Company: Company B
Unit Served: 51st Regiment Tennessee Volunteers, CSA
Cemetery and Address: Okelly Cemetary Fayette County Tennessee
James Henry Beasley
James Henry Beasley was born on May 8th, 1840 in Fayette County, Tennessee. His parents were John R. Beasley and Harriet Broom both from north central North Carolina. The family was of moderate means as John had no slaves or real estate according to the 1840 census. The family of two boys and four girls by 1852 lived in the Sixth Civil District of Fayette County in a community still known as Hickory Withe and near Galloway.
Boyhood was hard for Henry, his mother and his siblings, as his father died in the late 1850’s when Henry was in his late teens, probably a few years after his grandfather, Merrel Beasley’s death in April of 1854. Henry being the second born and the first son received a reasonable education for the time, as he was able to read and write when rumors of the war began to fly. As one state after another began to leave the union, secession fever was fanned by the call for troops to invade the South.
In May of 1861 Governor Ishum Harris of Tennessee began organizing State troops and the State legislature on May 6th voted to to secede subject to a popular vote on June 6th 1861 from what was left of the union.
Fort Sumter S.C. was now in proper hands and enlistment fever swept through Fayette county. Henry with his friends enlisted in the local Company B of the 51st Regiment of the Tennessee Vols., which enlisted at Galloway Station, Tennessee. Henry signed up November 20, 1861. At that time he was 21 years old. He could be counted on for defending his home and family but not for slavery as his grandfather has gotten rid of his seven slaves between 1840 and 1850 as uneconomical.
Henry reported for duty and was elected Lieutenant, probably for the same reasons all officers were elected in the early part of the War of Northern Aggression, those of popularity, literacy, and he had a horse.
As sickness swept through the ranks, Henry fell ill and missed the surrender of part of the 51st Regiment At Fort Pillow, according to the muster rolls. The 51st Regiment served in the Army of Mississippi during the early part of the war. Then when the battle of Shiloh began to unfold the the 51st was left “to form (a) garrison for post and depot duty at Corinth” by order of General A.S. Johnston. After the Battle of Shiloh the Army was reorganized into the Army of Tennessee and Henry received an honorable discharge from service as stated in Special Order number 43, dated April 23rd, 1862 which listed him an numerous other officers as “surplus”. His copy of those orders survive today in the hands of the writer and the master Order listing all the offices is in the National Archives. From that point on his service is undocumented as he never surrendered or recieved a parole or took the oath of allegiance. The following is based on family stories. I was told by my Grand parents that he served as a courier and scout for the remainder of the war for General N. B. Forrest. On one occasion while on duty near his home he was pursued by a yankee patrol and while racing thru the woods to elude the invading yankee hoards he threw away his saber because of the racket it made while ridding thus allowing him to evade the yankees.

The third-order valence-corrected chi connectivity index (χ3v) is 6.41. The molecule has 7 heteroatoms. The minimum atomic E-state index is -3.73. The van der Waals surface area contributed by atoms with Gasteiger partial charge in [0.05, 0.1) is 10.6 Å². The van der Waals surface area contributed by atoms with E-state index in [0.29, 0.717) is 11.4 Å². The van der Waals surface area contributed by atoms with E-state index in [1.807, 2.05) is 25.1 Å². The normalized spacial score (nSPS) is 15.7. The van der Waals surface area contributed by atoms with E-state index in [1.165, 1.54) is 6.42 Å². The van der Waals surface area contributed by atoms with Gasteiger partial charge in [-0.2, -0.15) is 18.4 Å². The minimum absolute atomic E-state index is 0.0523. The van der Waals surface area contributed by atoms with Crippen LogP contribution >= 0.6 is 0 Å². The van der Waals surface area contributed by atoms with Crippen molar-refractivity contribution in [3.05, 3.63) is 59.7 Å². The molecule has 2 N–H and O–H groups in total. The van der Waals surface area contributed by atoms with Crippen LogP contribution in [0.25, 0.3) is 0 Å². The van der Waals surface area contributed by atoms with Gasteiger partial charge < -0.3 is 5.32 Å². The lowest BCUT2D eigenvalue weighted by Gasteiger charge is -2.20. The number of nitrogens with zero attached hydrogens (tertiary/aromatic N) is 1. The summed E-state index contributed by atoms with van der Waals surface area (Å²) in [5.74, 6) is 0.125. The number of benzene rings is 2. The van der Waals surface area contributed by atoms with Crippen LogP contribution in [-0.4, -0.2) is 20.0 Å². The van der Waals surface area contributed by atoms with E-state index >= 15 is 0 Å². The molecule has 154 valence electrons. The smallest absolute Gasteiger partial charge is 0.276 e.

At the wars ended Henry found a desolated South. Henry did as many other proud Confederates did and laid down their arms and became lovers – but not of yankees. He married Laura OKelly of Galloway, Tennessee on May 2nd, 1865 and settled down to build a life, home and family in the neighborhood where they had grown up. Henry was six days short of being 26 and Laura was was 24 years old at their marriage. Laura’s four brothers had all served in the Confederate Calvary.
Over the years they had six children, but tragedy befell them in 1877 as yellow fever swept through west Tennessee and while Laura was pregnant with the last child, Thomas Tarry Beasley, three of their children died. The family once promising to be eight strong was reduced to four since one other child died the year before. Henry now thirty-seven and a landed farmer partly thru the gift of his father-in-law Mr. Okelly who had given the couple a farm there in Fayette county. On March 31st 1896 Laura passed away. Henry was fifty-six. As the years passed he gave up farming and became a store keeper in Galloway and occasionally visited his son and daughter who both live in Memphis by that time.
Henry at this stage in life retired and as my father, Houston Dixon Beasley, said became a gentleman gardner. He living in Memphis with his son, Thomas Tarry Beasley, and growing a garden while attired in a white shirt, dress trousers, gloves and not working up a sweat in the process. Henry had a white beard similar to General Lee’s according to my father and sat many an afternoon under a large oak tree on the side of his son’s home on Tutwiler Street in Memphis reading his Bible and chewing tobacco. His Bible still survives with his personal notes now in the writers hands.
On November 30, 1922 Henry went to be with the Lord at the age of eighty-two and his body is buried beside his wifes and four of their children in the Okelly Cemetery, Fayette County just south of Galloway Tennessee in the area where he lived, fought, worked, loved and died. I hope to meet him in the future and fill in the gaps – you will get to talk to him too if you know the Christ of the Bible that Henry studied and knew in the last years of his life.
TTB II 6-1-2020